Biodiversity management in Zambia calls for a broader financing landscape and innovation to mobilize resources for biodiversity conservation in line with the 2030 Agenda. On the occasion of International Day for Biological Diversity, UN Volunteers with the UN Development Programme (UNDP) share how identifying a financial solution can be the first step in building a shared future for all.
The Biodiversity Finance Initiative (BIOFIN) is a global initiative under UNDP that currently operates in 41 countries to create sustainable financial solutions that not only protect biodiversity, but also let it flourish.
As part of the initiative, Joshua Mabeta, a national UN Volunteer Research Assistant with UNDP, has been working to achieve the broader biodiversity conservation goal by developing the Biodiversity Finance Plan.
Joshua is also currently working with the three financial sector regulators in Zambia that constitute a Green Finance Mainstreaming Working Group to mainstream green finance in the financial sector, by developing a green finance policy and tagging/reporting system.
Given the huge financial need for effective biodiversity conservation, government financing alone is not enough. For instance, budget allocation towards biodiversity management in Zambia is less than two per cent of Zambia’s Gross Domestic Product and less than one per cent of the total national budget. This calls for a broader financing landscape and innovation to mobilize resources for biodiversity conservation in line with the 2030 Agenda.
"Current biodiversity loss can only be reversed through concerted efforts by government, private institutions and civil society organizations and measures that enhance nature’s ability to provide critical ecosystem services," Joshua says.
The COVID-19 pandemic era is a stark reminder that our health depends on the planet’s health; hence we need to conserve our biodiversity to avert future pandemics. Anthropogenic activities not only disrupt the balance of nature, but also have the potential to increase the spread and transmission of diseases between animals and human beings. More than ever, we need to embrace innovative financing mechanisms that enhance biodiversity conservation. --Joshua Mabeta, national UN Volunteer Research Assistant with UNDP, Zambia
Green finance (i.e. green bonds) is a new phenomenon in Zambia. With the support of the BIOFIN Zambia team, Joshua contributed towards the provision of capacity building in green finance to various key stakeholders as Zambia positions itself to be a green investment hub.
"Through our engagement with strategic partners, mainstreaming of green finance into the financial sector has gained momentum," Joshua explains. "The green bond guidelines and listing rules that have since been published by the Securities and Exchange Commission will be catalytic for developing the green bond market in Zambia and the issuance of the future green bonds for biodiversity and climate change projects.".
It is also worth noting that the Government passed the Zambia Development Agency Amendment Bill that will culminate in reducing the minimum investment threshold from US $500,000 to US $50,000. This new policy development means projects of a biodiversity conservation nature, including those earmarked as priority sectors by the government, will enjoy fiscal and non-fiscal incentives.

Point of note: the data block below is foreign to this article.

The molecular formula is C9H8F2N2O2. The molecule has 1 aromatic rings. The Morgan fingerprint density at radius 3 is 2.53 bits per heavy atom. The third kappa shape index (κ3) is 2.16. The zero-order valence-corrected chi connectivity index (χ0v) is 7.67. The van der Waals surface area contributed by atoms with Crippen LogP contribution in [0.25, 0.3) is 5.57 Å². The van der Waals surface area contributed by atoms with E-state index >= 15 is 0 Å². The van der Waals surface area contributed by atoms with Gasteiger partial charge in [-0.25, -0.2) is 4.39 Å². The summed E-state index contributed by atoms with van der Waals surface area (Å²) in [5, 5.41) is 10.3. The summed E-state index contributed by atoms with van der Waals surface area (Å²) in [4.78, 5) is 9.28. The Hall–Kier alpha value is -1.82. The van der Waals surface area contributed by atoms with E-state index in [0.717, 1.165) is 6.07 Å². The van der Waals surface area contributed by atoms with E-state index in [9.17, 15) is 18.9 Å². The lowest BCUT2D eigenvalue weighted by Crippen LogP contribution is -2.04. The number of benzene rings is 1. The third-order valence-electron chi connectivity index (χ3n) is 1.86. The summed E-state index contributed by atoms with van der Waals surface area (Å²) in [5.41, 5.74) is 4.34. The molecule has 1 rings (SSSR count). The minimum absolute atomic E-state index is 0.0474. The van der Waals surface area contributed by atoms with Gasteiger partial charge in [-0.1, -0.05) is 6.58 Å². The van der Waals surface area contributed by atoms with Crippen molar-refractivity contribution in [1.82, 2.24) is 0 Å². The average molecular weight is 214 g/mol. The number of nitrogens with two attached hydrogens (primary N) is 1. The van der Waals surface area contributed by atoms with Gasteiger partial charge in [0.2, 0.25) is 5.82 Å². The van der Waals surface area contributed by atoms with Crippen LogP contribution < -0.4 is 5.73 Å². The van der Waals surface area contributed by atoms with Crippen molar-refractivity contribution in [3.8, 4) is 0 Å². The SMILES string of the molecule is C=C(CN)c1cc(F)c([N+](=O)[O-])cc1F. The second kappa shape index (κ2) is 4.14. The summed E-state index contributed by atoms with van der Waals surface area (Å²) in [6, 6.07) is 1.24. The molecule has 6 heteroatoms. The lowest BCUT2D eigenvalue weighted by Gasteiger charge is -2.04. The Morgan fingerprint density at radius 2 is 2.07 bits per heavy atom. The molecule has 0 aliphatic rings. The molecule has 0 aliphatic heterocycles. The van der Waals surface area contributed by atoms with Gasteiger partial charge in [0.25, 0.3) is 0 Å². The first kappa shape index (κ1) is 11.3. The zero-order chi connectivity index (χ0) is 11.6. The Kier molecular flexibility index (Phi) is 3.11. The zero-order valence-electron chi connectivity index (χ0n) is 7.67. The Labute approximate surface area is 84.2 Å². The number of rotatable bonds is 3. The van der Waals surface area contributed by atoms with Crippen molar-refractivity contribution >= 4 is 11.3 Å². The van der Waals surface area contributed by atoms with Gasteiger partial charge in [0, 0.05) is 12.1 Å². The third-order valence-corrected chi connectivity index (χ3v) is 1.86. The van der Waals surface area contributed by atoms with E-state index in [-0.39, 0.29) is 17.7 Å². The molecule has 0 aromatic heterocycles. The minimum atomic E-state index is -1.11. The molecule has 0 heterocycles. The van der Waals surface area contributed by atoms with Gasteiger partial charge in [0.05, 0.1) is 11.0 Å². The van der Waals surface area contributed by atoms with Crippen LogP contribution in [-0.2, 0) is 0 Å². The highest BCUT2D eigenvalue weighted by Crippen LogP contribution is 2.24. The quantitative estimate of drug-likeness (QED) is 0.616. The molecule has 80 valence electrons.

Sofia Karlsson (Sweden) is another UN Volunteer serving as an Associate Programme Officer with BIOFIN in Lusaka, Zambia. Sofia supports multiple projects at the Environment and Energy Unit, ranging from climate-resilient agriculture to assisting with Zambia’s National Determined Contribution (NDC) revision process. Her assignment is fully funded by the Government of Sweden.
Natural resources and biodiversity underpin many people’s livelihoods in Zambia, but climate change has put pressure on ecosystems and led to habitat degradation. Whilst it can at times feel abstract, enabling more financing is crucial to biodiversity conservation and underpins the achievement of SDG14 and SDG15, relating to life under water and life on land. --Sofia Karlsson, UN Volunteer Associate Programme Officer with UNDP
BIOFIN has estimated that we need to close a yearly global finance gap of US $681 billion to have a chance of protecting and restoring nature. Following that, in Zambia, which has ample opportunities to benefit from green financing, more regulations and clearer pathways toward biodiversity financing are needed.
"Zambia has a National Biodiversity Strategy and Action Plan that aims to value, conserve and restore biodiversity. However, With the emergence of the post-2020 global biodiversity framework, which is currently being formulated and is expected to be approved later this year at the UN Biodiversity Conference in Kunming, China, this plan needs to be updated to be in line with the new framework," Sofia shares. This process is also an opportunity to improve the existing plan, which would benefit from a more robust monitoring and evaluation framework to track progress."
Together with her background in gender, Sofia has also been providing technical support to national stakeholders, with a focus on gender equality and inclusion, to ensure that no one is left behind and everyone can benefit equally from Zambia’s biodiversity and natural resources.
I am proud of my work to ensure that biodiversity conservation efforts are intersectional and inclusive. Equality and equity are also what comes to mind when I reflect on the theme for this year’s International Day of Biological Diversity: “Building a shared future for all life”. I am grateful to be able to contribute to this future as a UN Volunteer. --Sofia Karlsson